Do you see what I am getting at yet? What Sadiq and Viv have in common, is that their work has been fused with a passion for a cause that is ultimately, in some way, making the world a better place. Sadiq the civil engineer with a passion for Green Building and Viv the Data Scientist with a passion for people.
Working towards something more than a paycheck, taking opportunities that allow us to make the world a better place ultimately does our careers some good, even if these options may not be the most lucrative ones. Money comes, money goes, impact lasts longer.
So the first part of this post, everything up till this point, I wrote at my graduation. Yes, a million years later, I finally graduated this past week guys! Happy dance!
Now while I was graduating and composing this post, a million other thoughts occurred to me, some related to this post.
Close to 5000 people graduated in that square along with me this past Friday. That is not all. On that same day, coincidentally, two other Kenyan Universities also held their graduations. Two that I know of anyway. But that is still not all. There are 22 public universities, 14 chartered private universities and 13 universities with Letter of Interim Authority (LIA) in Kenya. (I think this LIA gives new institutions the power to confer degrees…someone more knowledgeable, feel free to tell us more in the comments section.)
All these institutions award degrees annually. In some cases, for the major ones, graduation is held twice a year, so as to handle the sheer volume of individuals. JKUAT alone this year has graduated over 8000 individuals.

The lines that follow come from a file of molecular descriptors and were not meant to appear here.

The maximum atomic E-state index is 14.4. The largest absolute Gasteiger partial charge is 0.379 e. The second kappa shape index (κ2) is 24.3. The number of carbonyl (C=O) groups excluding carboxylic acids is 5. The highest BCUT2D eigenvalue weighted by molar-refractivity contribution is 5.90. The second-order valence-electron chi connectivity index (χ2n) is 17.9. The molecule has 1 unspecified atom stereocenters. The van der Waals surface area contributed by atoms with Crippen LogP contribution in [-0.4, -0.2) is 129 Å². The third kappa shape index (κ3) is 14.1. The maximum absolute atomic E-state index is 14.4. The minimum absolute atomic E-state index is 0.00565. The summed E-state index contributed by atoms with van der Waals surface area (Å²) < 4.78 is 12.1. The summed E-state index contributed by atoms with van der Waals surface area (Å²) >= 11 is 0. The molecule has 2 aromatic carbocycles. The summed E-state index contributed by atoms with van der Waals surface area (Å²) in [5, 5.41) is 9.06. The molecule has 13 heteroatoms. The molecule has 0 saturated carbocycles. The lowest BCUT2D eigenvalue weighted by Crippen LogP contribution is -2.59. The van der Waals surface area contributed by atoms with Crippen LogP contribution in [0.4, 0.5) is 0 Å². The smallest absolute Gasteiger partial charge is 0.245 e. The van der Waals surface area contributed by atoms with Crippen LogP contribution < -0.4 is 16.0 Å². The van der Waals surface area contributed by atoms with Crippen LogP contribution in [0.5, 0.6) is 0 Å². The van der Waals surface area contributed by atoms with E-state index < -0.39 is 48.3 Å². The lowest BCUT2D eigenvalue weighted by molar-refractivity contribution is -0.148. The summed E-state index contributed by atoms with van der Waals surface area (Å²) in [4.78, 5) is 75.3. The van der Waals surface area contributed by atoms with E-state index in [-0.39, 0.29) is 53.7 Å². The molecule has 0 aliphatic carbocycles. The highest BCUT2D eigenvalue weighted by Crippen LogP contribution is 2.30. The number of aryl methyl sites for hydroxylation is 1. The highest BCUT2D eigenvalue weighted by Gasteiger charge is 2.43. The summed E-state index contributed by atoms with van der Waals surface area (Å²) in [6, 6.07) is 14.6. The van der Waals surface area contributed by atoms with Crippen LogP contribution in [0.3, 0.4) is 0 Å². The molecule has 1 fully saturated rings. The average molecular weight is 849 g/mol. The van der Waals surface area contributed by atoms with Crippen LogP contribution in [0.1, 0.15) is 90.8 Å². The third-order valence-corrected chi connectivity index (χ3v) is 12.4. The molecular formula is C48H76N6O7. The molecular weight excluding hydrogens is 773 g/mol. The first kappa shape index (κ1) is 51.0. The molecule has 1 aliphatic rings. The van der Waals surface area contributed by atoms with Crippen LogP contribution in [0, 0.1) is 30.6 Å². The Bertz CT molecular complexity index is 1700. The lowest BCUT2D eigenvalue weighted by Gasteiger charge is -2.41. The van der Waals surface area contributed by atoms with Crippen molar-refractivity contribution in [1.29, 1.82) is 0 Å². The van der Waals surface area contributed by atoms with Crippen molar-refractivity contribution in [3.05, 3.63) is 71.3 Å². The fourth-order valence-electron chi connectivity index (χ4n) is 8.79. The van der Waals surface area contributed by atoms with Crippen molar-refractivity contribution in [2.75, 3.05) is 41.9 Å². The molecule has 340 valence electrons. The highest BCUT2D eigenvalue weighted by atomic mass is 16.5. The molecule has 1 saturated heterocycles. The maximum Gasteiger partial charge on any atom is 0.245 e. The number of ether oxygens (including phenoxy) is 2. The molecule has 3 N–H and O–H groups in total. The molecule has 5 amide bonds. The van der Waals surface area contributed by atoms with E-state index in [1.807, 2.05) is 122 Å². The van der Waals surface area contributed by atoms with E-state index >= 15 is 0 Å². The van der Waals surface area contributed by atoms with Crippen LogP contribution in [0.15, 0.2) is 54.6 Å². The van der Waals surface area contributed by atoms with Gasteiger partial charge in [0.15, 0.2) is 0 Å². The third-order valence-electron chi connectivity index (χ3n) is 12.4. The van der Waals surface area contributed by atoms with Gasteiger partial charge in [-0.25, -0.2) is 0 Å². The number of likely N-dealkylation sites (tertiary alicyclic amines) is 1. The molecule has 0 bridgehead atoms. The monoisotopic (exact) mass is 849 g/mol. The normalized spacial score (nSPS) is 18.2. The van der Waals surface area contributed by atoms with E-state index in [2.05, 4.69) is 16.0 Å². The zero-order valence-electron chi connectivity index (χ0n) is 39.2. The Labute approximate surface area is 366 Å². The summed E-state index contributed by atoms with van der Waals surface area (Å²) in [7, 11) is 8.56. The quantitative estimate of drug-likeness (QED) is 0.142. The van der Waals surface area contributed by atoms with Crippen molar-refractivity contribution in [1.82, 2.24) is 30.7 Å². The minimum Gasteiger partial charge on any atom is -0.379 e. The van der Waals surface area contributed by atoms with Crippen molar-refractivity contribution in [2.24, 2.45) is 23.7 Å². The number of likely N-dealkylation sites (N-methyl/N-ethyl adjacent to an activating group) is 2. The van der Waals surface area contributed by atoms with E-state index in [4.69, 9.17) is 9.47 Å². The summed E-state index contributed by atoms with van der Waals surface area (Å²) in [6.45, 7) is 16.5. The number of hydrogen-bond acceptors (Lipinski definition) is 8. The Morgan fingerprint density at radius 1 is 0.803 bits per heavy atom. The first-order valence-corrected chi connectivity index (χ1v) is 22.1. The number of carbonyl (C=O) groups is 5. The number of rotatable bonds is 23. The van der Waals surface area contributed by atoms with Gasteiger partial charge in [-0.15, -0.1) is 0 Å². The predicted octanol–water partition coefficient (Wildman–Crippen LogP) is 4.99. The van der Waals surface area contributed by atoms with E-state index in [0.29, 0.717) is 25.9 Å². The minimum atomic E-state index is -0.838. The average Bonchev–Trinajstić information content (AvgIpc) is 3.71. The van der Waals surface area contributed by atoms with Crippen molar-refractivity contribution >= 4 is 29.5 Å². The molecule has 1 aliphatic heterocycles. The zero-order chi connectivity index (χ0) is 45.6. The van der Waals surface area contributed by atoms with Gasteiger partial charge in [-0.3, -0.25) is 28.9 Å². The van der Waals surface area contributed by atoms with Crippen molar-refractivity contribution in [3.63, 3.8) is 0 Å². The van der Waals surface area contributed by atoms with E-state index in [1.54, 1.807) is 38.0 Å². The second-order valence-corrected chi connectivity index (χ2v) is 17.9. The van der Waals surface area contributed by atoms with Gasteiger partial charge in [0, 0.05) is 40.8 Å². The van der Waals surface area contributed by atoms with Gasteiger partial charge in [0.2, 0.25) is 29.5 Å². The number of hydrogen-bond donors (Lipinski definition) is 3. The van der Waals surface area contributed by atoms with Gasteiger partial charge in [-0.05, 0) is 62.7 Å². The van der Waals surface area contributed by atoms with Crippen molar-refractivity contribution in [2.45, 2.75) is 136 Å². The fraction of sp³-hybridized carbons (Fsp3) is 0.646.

Just in case you thought/think a degree will be the answer to all your life’s dreams, think again! My parents commented that years ago when they were completing their undergrad, the University of Nairobi was the only institution of higher learning in Kenya and it graduated about 3000 individuals annually. Clearly that degree is not as special/exclusive/distinctive as it was in years gone by.
Just in case those numbers have not moved you, let me put this in context in a more human way. Do you know how on TV, in the movies, when there is a graduation ceremony, graduands are called by name, they get on the dais, they shake the hand of someone important and then are awarded their degree, after which they get to switch the side that the tassel on the graduation cap hangs on before proceeding off the stage, having ‘officially’ graduated…sounds familiar? I did not expect this to happen at my graduation, I knew we were too many, I am not sure how I expected it to be. Perhaps that they would at least call us each by our names, but then again, we were still too many for that to have taken a reasonable amount of time.
We were called out by our registration numbers, serial numbers. And not even in the way that you might imagine, that everyone perhaps heard their serial number uttered, fat chance! They were batched together. The lady calling out the degree allocations would say the name of the course and then proceed to call out a batch of registration numbers. 1100 to 1300, 2300 to 3000, such was the extent of our recognition. This made me a little sad.
It kinda felt like this was them telling us, you’re on your own guys. You wanted degrees, we gave you degrees. Off you go.
Everyone’s got one so what will make you different? I’m choosing to bet my skills on an impactful career over a lucrative one, so here begins my search for a cause to champion. Where are you placing your bet?